To be most useful, idea statements should be:• Concise, about five to seven words• Unambiguous, at least one noun and one verb• Legible, printed neatly, one idea to a cardAnother technique is to generate ideas and have the recorder write them directly on a flip-chart orboard (without having team members first write them on cards). After all the ideas have beenrecorded, the team would then transfer them to cards.4.
Display the completed idea cards
.Randomly lay out the cards so that all the team members can see them.5.
Arrange the cards in natural groupings.
The purpose of this step is to collect ideas that go with each other.
, all team membersshould simultaneously begin moving idea cards, collecting and arranging in columns the cards thateach person believes belong together. All the cards should remain visible during this process so thateveryone can consider and reconsider the arrangement as it emerges.If cards are redundant, overlap them but in such a way that both can be read. Team members shouldfreely change cards between groupings or create new groupings as they feel appropriate. Teammembers are allowed to disagree with a placement by making a new placement or returning to aprevious one. Back and forth moves may occur for some time until the team settles on anarrangement that is acceptable to everyone.Some cards may be
that do not seem to fit in any grouping. They should be left that way ratherthan try to force-fit them into a grouping.6.
Look for a card in each grouping that describes the central idea that ties the whole group together. Inmany cases that central idea will not exist yet on a card. If it does not, the team should decide on thecentral idea and create a concise, usually three to five words, header card for that grouping. Whilesilence is important for sorting, discussion should be used for selecting or creating headers.If one or more groupings are unusually large, look for sub-groupings within the larger groups. Sub-groupings should also have headers. Resist the temptation to create endless groupings and sub-groupings. Keep the number of headers between five and ten, if at all possible.7.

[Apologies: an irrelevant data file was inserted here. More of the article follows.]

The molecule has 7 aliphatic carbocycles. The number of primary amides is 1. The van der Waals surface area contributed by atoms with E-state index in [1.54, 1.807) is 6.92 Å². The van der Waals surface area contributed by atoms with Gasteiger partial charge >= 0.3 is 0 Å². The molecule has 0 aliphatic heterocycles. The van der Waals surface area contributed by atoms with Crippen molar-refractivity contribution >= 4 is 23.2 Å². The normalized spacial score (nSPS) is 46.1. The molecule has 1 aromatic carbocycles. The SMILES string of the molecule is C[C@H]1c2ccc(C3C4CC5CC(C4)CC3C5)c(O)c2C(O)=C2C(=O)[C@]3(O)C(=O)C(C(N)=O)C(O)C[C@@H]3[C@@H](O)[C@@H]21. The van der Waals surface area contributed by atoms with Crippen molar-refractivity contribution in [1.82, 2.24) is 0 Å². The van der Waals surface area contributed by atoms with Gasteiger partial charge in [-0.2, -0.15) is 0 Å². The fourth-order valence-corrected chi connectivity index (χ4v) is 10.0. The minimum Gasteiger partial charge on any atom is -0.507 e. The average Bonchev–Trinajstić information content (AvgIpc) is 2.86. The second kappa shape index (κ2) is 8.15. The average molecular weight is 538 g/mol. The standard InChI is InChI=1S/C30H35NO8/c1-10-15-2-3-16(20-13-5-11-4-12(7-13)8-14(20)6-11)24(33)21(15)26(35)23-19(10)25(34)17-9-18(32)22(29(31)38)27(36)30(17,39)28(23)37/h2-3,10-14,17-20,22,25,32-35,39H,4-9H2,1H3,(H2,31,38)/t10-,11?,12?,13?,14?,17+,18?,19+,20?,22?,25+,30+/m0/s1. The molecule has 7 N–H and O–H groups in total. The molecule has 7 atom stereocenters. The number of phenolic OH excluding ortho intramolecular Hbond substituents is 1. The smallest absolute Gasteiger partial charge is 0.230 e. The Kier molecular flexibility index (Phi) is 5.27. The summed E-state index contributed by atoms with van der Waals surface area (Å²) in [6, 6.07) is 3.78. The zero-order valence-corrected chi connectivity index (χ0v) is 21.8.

Draw the finished diagram
.Your finished diagram could simply be Post-it™ notes stuck to flip-chart paper with lines containingand connecting the groupings or 3x5 cards pinned or taped to the wall. It is a good idea, however, tomake an actual drawing of the finished diagram and to share it outside the team for comments andmodification. The team should continue to change the diagram until it reflects the actual situation.
If your time is limited or you don’t know whether applying a whole cycle of tools will be valuable, trymaking an affinity diagram and see what happens. In general, an affinity diagram will help add clarityand understanding whenever:1. There appears to be chaos in the facts or ideas relating to the situation2. Old solutions do not seem to be working and breakthrough thinking seems in order3.
for any proposed solution is critically essential to its success.Creating an affinity diagram may
be very valuable if:1. The solution to the problem is simple